"...a wall is a wall and can be broken down" (accusehistory) wrote in jean_grae,
"...a wall is a wall and can be broken down"

Jean Grae Interview with HipHopDX.com

Jean Grae: The Jeanius
Monday - November 14, 2005
Kevin Clark


There is a curse that follows Jean Grae wherever she goes. In January of this year, I did my first interview with the New York MC when she came to Cleveland. Let’s just say that this nervous writer’s first piece was made worse when the tape snapped. Coincidence? Or is it a curse? Jean has been hailed as one the game’s illest rhymesayers, critically acclaimed, and praised for her albums. Yet, she has not garnered mainstream success like Kim, Foxy, and Trina. Again – coincindence? I think not. Even this interview had it’s complications as the computer fried, almost losing the contents of this piece [thank God for autosave]. Yes, believe it or not – Jean Grae is cursed. But with every curse, comes a gift. This gift comes in the form of childhood friends, Talib Kweli and Cory Smyth. Together the duo formed Blacksmith Music and guess who they brought in to be down with the team? Ms. Jean Grae, of course. Another gift… she’s working on new music.

Jean Grae sits down with HHDX.com to talk about her future project, how she almost contemplated putting down the mic, and how she feels that NYC is kind of fakin’ it when it comes down to what’s going on in the real world.

HHDX: What’s new in your world?
Jean Grae: Right now, my music is good. It’s the love life that sucks. I guess it all makes for good music. The album Prom Night is on the way. My prom night was horrible. I went by myself. My friend’s left me. I walked home in the rain. With this album I get to relive it and do it the right way. I’ve been thinking about doing a celebrity bake sale event and how it would tie into the album. I think that I’ll build it around prom and High School.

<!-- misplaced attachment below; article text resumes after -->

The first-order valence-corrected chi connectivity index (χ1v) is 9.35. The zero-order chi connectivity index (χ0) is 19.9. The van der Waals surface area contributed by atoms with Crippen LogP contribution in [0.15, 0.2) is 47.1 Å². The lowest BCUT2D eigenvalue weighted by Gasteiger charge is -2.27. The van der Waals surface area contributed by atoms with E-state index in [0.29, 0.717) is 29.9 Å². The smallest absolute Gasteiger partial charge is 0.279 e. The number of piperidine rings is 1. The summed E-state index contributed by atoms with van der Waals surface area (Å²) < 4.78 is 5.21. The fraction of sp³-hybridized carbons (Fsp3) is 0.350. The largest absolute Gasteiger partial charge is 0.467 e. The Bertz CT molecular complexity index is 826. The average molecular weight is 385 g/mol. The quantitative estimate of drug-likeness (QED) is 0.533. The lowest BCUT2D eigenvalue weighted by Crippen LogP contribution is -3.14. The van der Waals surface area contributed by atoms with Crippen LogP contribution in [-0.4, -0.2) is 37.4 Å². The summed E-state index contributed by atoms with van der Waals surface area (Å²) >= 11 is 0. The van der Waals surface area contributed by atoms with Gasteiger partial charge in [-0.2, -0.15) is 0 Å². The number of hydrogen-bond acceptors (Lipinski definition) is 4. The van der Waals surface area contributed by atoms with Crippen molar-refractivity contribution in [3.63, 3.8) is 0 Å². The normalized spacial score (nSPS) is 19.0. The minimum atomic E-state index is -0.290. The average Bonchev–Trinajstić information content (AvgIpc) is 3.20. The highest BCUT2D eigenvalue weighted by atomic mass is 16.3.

The promotion of this album would be tied into prom. I’d like to have a celebrity talent show or something like that.

HHDX: I could picture it now – Mos Def singing “Private Eyes” by Hall and Oates [laughs].

Jean Grae: [Laughs].

HHDX: You’re now signed to (Talib) Kweli and Corey Smyth’s – Blacksmith Music Label – how do you feel about that?

Jean Grae: Good. It’s weird. I’m really happy about the fact that I’m down with people that have a mutual respect for one another as artists and as people. We’ve all been supportive of one another for a numerous amount of years. I have true creative freedom here at Blacksmith. I am excited and a bit nervous.

HHDX: Do you have any expectations with this new venture?

Jean Grae: I really think that I have come to a point where I don’t have any expectations about anything. I just try to do my best and take it to another level. I think that we’re talking about hitting the feeling of where you can’t do anything unless there is a machine behind you. Where you can put out an album after album because you’ll have something there backing you. But we don’t have the money for that. I want to focus on the music as opposed to the marketing.

HHDX: What do you think led to you leaving Babygrande for Blacksmith?

Jean Grae: I’ll plead the fifth on that one.

HHDX: You just came back from overseas – where’d you go and how was it?

Jean Grae: Yes. I went overseas. I went to Barcelona and it was absolutely beautiful. The people, the sights, and the food – it was all gorgeous.